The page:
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    ABSTRACT: The pulsar PSR J1756$-$2251 resides in a relativistic double neutron star (DNS) binary system with a 7.67-hr orbit. We have conducted long-term precision timing on more than 9 years of data acquired from five telescopes, measuring five post-Keplerian parameters. This has led to several independent tests of general relativity (GR), the most constraining of which shows agreement with the prediction of GR at the 4% level. Our measurement of the orbital decay rate disagrees with that predicted by GR, likely due to systematic observational biases. We have derived the pulsar distance from parallax and orbital decay measurements to be 0.73$_{-0.24}^{+0.60}$ kpc (68%) and < 1.2 kpc (95% upper limit), respectively; these are significantly discrepant from the distance estimated using Galactic electron density models. We have found the pulsar mass to be 1.341$\pm$0.007 M$_\odot$, and a low neutron star (NS) companion mass of 1.230$\pm$0.007 M$_\odot$. We also determined an upper limit to the spin-orbit misalignment angle of 34{\deg} (95%) based on a system geometry fit to long-term profile width measurements. These and other observed properties have led us to hypothesize an evolution involving a low mass loss, symmetric supernova progenitor to the second-formed NS companion, as is thought to be the case for the double pulsar system PSR J0737$-$3039A/B. This would make PSR J1756$-$2251 the second compact binary system providing concrete evidence for this type of NS formation channel.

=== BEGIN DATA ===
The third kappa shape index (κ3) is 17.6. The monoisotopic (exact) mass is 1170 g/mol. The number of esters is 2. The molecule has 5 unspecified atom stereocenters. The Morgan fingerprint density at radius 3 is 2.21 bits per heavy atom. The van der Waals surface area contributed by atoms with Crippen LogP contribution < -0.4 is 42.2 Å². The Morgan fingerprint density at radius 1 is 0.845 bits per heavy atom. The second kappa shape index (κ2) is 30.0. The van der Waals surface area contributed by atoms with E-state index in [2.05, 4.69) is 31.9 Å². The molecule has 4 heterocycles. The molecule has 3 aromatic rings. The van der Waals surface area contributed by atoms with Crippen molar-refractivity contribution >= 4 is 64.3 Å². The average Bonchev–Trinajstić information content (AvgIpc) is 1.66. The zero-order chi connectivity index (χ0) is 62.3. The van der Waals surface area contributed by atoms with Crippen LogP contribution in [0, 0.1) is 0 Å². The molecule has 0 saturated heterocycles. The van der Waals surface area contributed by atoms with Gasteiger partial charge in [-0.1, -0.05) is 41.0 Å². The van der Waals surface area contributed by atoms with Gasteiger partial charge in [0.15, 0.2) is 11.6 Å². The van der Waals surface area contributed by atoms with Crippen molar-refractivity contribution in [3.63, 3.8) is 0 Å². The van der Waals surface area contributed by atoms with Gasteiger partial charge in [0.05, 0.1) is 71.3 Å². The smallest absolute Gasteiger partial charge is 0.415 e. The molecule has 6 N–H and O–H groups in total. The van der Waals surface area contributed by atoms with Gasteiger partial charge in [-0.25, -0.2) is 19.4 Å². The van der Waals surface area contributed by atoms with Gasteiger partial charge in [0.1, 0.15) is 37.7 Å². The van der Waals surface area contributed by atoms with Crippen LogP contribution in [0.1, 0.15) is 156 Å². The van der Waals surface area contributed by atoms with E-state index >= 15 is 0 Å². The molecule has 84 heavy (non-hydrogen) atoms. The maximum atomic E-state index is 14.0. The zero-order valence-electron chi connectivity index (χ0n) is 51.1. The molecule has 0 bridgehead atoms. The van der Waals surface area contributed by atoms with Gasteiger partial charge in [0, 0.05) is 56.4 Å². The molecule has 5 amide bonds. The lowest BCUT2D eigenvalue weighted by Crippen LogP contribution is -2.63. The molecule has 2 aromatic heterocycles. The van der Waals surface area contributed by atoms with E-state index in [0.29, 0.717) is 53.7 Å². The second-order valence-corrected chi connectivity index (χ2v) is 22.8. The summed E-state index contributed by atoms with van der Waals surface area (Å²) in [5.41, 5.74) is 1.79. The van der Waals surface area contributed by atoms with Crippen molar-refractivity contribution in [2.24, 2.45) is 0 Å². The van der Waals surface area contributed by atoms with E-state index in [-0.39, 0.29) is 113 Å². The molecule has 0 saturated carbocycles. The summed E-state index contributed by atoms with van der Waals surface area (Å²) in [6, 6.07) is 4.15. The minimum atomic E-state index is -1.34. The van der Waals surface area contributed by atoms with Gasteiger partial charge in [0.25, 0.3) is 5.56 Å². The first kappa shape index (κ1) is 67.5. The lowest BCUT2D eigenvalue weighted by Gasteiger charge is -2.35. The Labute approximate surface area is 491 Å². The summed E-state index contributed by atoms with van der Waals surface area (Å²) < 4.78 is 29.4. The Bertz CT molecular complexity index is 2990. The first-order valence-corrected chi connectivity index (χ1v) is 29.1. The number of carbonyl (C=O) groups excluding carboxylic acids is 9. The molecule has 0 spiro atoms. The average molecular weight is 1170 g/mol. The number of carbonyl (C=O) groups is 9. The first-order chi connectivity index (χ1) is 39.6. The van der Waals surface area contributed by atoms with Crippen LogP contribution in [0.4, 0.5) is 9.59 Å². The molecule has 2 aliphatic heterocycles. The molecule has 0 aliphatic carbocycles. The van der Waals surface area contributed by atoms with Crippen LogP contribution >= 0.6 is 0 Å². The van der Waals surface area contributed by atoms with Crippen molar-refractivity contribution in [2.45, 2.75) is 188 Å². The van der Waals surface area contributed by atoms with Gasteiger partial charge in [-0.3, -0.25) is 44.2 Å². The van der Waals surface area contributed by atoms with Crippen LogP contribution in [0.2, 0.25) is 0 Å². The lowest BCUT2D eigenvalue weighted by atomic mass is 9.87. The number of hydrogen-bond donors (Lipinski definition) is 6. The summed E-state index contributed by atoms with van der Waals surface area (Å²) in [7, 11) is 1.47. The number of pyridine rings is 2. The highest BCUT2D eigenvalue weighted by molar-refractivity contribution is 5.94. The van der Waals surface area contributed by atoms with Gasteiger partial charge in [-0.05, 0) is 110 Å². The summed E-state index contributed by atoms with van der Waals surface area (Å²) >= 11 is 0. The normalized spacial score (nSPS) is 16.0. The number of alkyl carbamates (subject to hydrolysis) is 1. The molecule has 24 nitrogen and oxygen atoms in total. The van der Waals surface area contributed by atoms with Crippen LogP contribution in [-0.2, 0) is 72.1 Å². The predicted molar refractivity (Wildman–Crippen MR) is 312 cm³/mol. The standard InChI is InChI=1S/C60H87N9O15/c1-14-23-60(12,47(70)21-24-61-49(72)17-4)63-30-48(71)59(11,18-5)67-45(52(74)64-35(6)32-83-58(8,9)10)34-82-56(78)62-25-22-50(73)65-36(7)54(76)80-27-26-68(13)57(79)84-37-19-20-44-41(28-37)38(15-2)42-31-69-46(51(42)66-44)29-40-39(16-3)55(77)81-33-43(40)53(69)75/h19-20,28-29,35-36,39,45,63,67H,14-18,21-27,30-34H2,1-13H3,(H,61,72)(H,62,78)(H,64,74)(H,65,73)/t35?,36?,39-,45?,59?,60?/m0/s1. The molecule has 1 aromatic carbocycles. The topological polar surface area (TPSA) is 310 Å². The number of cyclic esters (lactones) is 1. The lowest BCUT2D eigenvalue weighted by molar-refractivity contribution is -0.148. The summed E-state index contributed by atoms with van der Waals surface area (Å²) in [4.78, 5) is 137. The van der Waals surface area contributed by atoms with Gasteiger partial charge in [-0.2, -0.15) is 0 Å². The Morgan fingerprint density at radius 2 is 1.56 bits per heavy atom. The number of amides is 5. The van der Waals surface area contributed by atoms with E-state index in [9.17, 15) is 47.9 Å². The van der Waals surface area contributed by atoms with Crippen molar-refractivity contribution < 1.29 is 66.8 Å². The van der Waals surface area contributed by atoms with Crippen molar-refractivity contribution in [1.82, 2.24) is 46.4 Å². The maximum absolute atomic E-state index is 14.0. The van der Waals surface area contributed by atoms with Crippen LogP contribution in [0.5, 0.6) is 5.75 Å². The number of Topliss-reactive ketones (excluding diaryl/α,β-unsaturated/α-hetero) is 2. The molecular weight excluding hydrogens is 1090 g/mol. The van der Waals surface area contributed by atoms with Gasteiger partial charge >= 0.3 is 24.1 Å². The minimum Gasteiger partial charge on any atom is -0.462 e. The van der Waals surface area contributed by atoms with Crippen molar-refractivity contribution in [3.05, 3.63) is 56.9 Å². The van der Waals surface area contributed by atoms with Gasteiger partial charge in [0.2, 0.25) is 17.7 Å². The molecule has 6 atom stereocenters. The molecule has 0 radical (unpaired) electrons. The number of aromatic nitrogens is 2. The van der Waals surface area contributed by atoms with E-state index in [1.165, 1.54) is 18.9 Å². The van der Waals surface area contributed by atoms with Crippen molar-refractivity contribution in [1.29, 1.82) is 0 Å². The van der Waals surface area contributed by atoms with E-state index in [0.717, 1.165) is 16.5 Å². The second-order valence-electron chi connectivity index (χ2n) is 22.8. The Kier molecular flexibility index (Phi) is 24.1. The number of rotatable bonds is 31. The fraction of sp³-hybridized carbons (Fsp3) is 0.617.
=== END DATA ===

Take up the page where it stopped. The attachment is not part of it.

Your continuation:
06/2014;